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Schizophrenia Causes, External and Biological, Risks, Triggers, & Treatment

Visit the We Level Up FL behavioral recovery center & talk with faculty members. Tour the facility and see why we’re an established complex diagnosis treatment center.


By We Level Up FL Treatment Center | Editor Yamilla Francese | Clinically Reviewed By Lauren Barry, LMFT, MCAP, QS, Director of Quality Assurance | Editorial Policy | Research Policy | Last Updated: April 7, 2023

What is Schizophrenia?

Schizophrenia is a serious mental condition that impacts a person’s thoughts, feelings, and actions. People with schizophrenia may seem like they have lost touch with reality, which causes significant distress for the individual, their family members, and friends. If left untreated, the symptoms of schizophrenia can be disabling and persistent. However, effective treatments are available. When provided in a timely, sustained, and coordinated manner, therapy and treatment can help affected individuals engage in work or school, achieve independence, and enjoy personal relationships [1].

A diagnosis of schizophrenia frequently follows the first episode of psychosis, when someone first displays symptoms of this mental illness. However, gradual mood, thinking, and social functioning changes often begin before the first episode of psychosis, usually starting in mid-adolescence. Schizophrenia can happen in younger children, but it is rare to emerge before late adolescence. Schizophrenia is treatable. Treatment with medicines and psychosocial support is effective.

According to the World Health Organization (WHO) [2], research has not identified one single factor that causes schizophrenia. It is thought that interaction between genes and various environmental factors may cause this mental disease. Psychosocial factors may also contribute to schizophrenia.

Schizophrenia causes affected individuals to view events in their life abnormally. Delusions, hallucinations, and disorganized thought are characteristic of this disease. Living with schizophrenia is challenging and demanding, as daily functioning can be severely affected. For several years, researchers have studied the schizophrenia causes, and the mental disease remains a mystery in many ways.

Research on Schizophrenia Causes

Comprehensive research has been conducted on schizophrenia causes to identify and improve treatment methods. For example, a study conducted by Harvard Medical School researchers in 2016 showed a genetic analysis of 65,000 people to determine what causes schizophrenia. It was discovered that the risk of such disease increases when distinct variants in a gene are passed down from one generation to another. In addition, the gene C4, which has a part connecting to the immune system, has been identified as playing a pivotal role in brain development abnormalities associated with schizophrenia.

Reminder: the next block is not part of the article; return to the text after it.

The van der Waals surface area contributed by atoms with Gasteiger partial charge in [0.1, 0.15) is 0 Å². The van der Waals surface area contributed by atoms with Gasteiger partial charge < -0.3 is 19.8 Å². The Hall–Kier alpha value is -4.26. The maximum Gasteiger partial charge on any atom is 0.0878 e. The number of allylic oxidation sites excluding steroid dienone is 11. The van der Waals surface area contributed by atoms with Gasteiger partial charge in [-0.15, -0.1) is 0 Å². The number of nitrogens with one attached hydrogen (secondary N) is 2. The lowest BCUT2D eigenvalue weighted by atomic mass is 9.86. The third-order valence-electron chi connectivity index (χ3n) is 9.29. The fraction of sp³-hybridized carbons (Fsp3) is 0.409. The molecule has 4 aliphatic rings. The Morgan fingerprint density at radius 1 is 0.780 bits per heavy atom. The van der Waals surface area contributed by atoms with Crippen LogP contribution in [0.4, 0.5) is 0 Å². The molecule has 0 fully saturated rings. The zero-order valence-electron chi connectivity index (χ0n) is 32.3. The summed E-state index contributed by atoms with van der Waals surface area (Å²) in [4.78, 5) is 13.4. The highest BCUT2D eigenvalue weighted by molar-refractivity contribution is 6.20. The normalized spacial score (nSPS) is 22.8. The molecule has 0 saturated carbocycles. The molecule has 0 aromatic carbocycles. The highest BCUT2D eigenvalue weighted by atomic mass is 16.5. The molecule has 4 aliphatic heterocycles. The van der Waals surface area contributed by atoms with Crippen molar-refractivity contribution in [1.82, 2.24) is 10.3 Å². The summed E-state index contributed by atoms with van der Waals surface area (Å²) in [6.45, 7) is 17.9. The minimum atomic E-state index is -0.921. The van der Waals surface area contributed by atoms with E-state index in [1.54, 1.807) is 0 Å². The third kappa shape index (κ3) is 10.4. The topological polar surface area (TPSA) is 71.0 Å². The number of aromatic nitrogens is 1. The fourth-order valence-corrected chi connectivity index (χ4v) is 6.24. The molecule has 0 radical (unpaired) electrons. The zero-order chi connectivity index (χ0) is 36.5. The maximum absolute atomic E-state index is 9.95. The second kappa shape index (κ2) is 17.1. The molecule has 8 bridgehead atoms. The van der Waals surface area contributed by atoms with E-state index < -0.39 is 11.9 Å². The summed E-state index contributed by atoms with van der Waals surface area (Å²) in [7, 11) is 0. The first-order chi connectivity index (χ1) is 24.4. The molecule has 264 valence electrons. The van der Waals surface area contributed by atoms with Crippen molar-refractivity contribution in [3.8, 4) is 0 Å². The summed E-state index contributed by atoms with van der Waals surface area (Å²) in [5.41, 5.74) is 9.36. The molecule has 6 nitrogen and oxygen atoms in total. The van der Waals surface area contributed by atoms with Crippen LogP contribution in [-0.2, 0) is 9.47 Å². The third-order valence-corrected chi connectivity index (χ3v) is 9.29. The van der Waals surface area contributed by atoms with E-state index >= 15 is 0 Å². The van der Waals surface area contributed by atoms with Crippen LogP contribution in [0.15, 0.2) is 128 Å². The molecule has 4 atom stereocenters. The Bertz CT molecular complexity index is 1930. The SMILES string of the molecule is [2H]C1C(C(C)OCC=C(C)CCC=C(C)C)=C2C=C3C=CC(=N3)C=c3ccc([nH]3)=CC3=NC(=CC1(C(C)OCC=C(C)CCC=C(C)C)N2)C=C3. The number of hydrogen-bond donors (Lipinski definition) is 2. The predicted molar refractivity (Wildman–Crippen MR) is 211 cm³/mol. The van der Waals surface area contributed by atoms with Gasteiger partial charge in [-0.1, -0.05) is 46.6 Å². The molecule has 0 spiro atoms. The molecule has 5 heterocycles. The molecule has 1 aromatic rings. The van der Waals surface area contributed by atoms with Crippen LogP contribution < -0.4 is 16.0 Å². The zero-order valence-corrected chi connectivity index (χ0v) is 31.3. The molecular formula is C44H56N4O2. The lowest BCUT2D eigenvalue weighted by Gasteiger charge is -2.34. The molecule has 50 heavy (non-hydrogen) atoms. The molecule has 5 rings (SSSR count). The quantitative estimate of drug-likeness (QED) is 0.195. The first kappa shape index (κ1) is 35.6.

A 2014 study led by researchers at the Stanley Center discovered that more than 100 regions in the brain could determine risk factors for schizophrenia. Several of those genes are connected to regulating dopamine, a neurotransmitter responsible for motivation, pleasure, and learning.

Integrated research efforts have led to significant breakthroughs in schizophrenic. It suggests that synaptic pruning during adolescence may be responsible for the onset of the mental disorder. Synaptic pruning is when the brain eliminates extra neurons and synaptic connections to improve neuronal transmission efficiency. This finding opens doors of hope that future treatments that slow down the synaptic pruning process may decrease the risk of developing schizophrenia. The research also helps to explain why people who have schizophrenia also have a thinner cerebral cortex.

Schizophrenia Causes

The exact schizophrenia causes are still unknown. Research suggests a combination of genetic, psychological, physical, and environmental factors can make an individual more likely to develop the condition. Some individuals may be predisposed to this disease, and an emotional or stressful life event might trigger a psychotic episode. However, it’s unknown why some individuals develop symptoms while others do not.

Increased Risk of Schizophrenia

Genetics